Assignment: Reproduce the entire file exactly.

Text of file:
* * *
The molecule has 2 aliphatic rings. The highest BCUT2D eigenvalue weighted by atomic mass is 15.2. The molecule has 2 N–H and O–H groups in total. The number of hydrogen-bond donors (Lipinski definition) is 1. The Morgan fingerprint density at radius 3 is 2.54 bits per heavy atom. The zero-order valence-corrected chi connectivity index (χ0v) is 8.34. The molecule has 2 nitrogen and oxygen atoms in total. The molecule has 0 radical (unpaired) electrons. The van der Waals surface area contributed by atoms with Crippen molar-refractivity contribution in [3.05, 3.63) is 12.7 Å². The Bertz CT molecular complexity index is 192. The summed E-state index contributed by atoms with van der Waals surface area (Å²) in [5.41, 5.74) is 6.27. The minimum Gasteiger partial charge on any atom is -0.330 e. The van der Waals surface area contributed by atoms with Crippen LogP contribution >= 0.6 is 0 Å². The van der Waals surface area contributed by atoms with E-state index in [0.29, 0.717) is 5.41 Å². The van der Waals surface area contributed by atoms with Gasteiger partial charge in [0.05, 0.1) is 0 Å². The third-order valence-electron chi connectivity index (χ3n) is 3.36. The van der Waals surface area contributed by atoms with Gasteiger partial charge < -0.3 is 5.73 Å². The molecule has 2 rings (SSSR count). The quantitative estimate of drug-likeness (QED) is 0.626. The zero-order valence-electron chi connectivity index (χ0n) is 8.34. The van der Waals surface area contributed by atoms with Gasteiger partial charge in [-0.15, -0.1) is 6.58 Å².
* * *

The molecule has 2 aliphatic rings. The highest BCUT2D eigenvalue weighted by atomic mass is 15.2. The molecule has 2 N–H and O–H groups in total. The number of hydrogen-bond donors (Lipinski definition) is 1. The Morgan fingerprint density at radius 3 is 2.54 bits per heavy atom. The zero-order valence-corrected chi connectivity index (χ0v) is 8.34. The molecule has 2 nitrogen and oxygen atoms in total. The molecule has 0 radical (unpaired) electrons. The van der Waals surface area contributed by atoms with Crippen molar-refractivity contribution in [3.05, 3.63) is 12.7 Å². The Bertz CT molecular complexity index is 192. The summed E-state index contributed by atoms with van der Waals surface area (Å²) in [5.41, 5.74) is 6.27. The minimum Gasteiger partial charge on any atom is -0.330 e. The van der Waals surface area contributed by atoms with Crippen LogP contribution >= 0.6 is 0 Å². The van der Waals surface area contributed by atoms with E-state index in [0.29, 0.717) is 5.41 Å². The van der Waals surface area contributed by atoms with Gasteiger partial charge in [0.05, 0.1) is 0 Å². The third-order valence-electron chi connectivity index (χ3n) is 3.36. The van der Waals surface area contributed by atoms with Gasteiger partial charge < -0.3 is 5.73 Å². The molecule has 2 rings (SSSR count). The quantitative estimate of drug-likeness (QED) is 0.626. The zero-order valence-electron chi connectivity index (χ0n) is 8.34. The van der Waals surface area contributed by atoms with Gasteiger partial charge in [-0.15, -0.1) is 6.58 Å².